(L.A. School Report) About a decade ago, 15 years into the public charter school movement, a few of the nation’s top charter networks quietly upped the ante on their own strategic goals. No longer was it sufficient to keep students “on track” to college. Nor was it enough to enroll 100 percent of your graduates in colleges.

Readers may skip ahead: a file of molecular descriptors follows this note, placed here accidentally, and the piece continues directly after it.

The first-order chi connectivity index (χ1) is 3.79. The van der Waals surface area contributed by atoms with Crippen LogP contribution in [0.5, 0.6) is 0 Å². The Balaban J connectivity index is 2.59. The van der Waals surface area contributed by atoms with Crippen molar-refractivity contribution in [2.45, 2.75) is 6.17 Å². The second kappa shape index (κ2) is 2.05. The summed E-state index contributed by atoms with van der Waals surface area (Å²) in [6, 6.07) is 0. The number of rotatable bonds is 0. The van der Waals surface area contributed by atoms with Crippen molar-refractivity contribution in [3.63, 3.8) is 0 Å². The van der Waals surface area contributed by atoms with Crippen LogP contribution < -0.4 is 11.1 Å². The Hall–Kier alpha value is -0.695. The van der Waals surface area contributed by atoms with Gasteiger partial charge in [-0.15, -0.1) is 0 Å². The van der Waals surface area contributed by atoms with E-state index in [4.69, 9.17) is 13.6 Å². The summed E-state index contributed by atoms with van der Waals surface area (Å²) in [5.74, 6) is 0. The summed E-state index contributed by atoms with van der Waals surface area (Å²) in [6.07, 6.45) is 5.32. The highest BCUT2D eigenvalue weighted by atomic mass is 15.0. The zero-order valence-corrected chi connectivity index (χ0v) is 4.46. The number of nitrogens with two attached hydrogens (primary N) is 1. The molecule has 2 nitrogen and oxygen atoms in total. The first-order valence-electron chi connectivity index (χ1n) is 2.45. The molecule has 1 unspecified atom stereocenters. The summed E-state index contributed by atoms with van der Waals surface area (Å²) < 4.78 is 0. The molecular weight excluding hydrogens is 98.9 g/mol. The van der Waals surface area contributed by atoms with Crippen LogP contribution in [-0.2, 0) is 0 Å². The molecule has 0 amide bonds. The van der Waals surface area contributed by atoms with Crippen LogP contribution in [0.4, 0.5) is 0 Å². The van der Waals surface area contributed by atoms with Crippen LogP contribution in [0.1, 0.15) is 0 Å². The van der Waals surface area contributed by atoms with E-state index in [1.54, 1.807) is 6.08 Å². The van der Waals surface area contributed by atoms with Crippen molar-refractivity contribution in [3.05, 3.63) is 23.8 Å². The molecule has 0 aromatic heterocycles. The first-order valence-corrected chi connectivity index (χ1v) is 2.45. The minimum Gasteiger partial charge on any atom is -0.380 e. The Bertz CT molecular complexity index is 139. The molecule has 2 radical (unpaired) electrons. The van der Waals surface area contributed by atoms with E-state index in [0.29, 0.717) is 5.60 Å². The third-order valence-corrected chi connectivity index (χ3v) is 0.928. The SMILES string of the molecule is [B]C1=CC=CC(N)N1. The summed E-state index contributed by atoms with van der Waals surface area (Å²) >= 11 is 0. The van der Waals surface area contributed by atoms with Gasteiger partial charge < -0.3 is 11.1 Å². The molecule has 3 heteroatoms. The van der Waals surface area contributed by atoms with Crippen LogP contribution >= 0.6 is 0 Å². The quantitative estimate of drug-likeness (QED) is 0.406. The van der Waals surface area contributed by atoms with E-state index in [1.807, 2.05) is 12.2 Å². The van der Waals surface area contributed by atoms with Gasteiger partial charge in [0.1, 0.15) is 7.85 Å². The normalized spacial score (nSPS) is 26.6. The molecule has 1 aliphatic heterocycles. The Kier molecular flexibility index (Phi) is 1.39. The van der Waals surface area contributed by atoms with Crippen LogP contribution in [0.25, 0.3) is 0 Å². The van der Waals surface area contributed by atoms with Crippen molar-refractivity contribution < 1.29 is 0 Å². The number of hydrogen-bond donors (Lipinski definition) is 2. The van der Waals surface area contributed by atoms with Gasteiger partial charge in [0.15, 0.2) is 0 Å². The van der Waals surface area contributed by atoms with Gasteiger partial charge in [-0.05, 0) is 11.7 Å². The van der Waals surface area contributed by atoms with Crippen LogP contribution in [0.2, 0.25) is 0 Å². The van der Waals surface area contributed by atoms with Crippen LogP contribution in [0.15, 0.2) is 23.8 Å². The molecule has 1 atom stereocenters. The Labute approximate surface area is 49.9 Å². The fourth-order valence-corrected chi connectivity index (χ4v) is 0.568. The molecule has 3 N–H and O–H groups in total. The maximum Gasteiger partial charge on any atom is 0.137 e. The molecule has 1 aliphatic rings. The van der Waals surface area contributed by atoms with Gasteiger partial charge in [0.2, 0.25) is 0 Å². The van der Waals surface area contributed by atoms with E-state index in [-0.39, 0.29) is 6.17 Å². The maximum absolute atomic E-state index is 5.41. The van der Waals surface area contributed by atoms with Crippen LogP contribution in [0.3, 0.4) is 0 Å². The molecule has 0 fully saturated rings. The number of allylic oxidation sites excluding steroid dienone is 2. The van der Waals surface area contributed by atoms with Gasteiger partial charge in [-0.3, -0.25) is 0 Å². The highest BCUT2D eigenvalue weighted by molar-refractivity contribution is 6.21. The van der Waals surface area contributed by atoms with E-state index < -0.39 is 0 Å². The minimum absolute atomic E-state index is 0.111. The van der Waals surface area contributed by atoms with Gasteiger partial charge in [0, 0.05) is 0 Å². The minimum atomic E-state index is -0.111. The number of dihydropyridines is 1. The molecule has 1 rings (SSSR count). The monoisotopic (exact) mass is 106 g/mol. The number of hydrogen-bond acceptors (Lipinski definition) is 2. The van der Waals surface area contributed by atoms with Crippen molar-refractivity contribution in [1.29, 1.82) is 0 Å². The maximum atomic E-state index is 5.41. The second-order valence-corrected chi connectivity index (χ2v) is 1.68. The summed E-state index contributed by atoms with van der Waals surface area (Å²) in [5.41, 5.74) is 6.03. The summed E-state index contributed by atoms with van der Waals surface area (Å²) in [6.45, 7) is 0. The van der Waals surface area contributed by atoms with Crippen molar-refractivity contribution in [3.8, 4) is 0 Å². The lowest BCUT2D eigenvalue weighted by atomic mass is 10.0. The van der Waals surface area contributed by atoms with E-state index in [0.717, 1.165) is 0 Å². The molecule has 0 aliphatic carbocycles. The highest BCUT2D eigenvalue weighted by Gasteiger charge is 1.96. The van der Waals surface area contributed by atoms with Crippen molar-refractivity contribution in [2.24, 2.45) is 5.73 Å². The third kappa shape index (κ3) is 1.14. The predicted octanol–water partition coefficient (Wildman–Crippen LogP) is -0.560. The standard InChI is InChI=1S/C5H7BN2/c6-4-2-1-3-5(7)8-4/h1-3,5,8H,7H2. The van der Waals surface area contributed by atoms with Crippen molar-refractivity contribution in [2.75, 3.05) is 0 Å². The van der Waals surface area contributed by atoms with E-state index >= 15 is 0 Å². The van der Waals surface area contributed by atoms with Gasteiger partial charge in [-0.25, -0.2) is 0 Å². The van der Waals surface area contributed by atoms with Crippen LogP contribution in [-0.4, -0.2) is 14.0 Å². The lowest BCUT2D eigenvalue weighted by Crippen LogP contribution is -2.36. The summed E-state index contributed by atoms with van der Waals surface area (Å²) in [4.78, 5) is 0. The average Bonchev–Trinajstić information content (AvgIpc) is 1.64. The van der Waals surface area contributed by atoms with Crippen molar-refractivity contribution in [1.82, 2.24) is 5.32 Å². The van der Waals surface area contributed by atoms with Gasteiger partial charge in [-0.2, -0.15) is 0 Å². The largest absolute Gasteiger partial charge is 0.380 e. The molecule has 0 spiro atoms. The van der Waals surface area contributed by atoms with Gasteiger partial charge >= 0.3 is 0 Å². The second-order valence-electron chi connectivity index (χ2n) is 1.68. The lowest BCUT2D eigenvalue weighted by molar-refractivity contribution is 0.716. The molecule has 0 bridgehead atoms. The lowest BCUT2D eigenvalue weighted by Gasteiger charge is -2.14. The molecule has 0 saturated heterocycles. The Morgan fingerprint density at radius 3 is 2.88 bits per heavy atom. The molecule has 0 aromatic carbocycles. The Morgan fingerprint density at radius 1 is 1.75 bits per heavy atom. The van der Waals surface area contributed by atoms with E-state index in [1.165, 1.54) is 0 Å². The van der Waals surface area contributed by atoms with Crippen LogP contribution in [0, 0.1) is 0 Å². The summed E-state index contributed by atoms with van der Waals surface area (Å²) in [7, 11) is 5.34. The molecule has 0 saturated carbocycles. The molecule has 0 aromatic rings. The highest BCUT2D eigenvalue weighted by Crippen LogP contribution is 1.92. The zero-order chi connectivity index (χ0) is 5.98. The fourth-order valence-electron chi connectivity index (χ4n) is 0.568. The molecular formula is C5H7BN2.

What mattered, concluded the charter leaders, was getting your students through college — ensuring they earned a four-year bachelor’s degree within six years of graduating from high school.
Hold us accountable, the educators said, for how our kids do once they leave us, marking a remarkable paradigm shift in the way charter schools define success.
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